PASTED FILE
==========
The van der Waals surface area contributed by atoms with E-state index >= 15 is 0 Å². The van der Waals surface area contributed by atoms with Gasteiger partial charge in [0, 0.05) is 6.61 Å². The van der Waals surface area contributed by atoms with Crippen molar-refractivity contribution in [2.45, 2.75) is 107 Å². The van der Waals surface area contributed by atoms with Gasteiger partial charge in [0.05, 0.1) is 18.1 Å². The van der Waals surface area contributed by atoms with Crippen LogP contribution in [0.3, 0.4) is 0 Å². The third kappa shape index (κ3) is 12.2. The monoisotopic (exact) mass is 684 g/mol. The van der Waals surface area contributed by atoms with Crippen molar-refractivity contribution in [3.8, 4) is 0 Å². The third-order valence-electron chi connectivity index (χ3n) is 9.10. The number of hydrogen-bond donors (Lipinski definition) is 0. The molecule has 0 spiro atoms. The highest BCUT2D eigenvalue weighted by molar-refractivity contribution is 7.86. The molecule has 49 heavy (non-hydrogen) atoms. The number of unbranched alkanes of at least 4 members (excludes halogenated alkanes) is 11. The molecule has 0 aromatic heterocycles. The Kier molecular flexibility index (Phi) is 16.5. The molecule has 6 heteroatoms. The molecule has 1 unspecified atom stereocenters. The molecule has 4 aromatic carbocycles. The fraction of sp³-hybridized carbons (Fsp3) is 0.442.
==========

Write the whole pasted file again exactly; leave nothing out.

The van der Waals surface area contributed by atoms with E-state index >= 15 is 0 Å². The van der Waals surface area contributed by atoms with Gasteiger partial charge in [0, 0.05) is 6.61 Å². The van der Waals surface area contributed by atoms with Crippen molar-refractivity contribution in [2.45, 2.75) is 107 Å². The van der Waals surface area contributed by atoms with Gasteiger partial charge in [0.05, 0.1) is 18.1 Å². The van der Waals surface area contributed by atoms with Crippen LogP contribution in [0.3, 0.4) is 0 Å². The third kappa shape index (κ3) is 12.2. The monoisotopic (exact) mass is 684 g/mol. The van der Waals surface area contributed by atoms with Crippen molar-refractivity contribution in [3.8, 4) is 0 Å². The third-order valence-electron chi connectivity index (χ3n) is 9.10. The number of hydrogen-bond donors (Lipinski definition) is 0. The molecule has 0 spiro atoms. The highest BCUT2D eigenvalue weighted by molar-refractivity contribution is 7.86. The molecule has 49 heavy (non-hydrogen) atoms. The number of unbranched alkanes of at least 4 members (excludes halogenated alkanes) is 11. The molecule has 0 aromatic heterocycles. The Kier molecular flexibility index (Phi) is 16.5. The molecule has 6 heteroatoms. The molecule has 1 unspecified atom stereocenters. The molecule has 4 aromatic carbocycles. The fraction of sp³-hybridized carbons (Fsp3) is 0.442.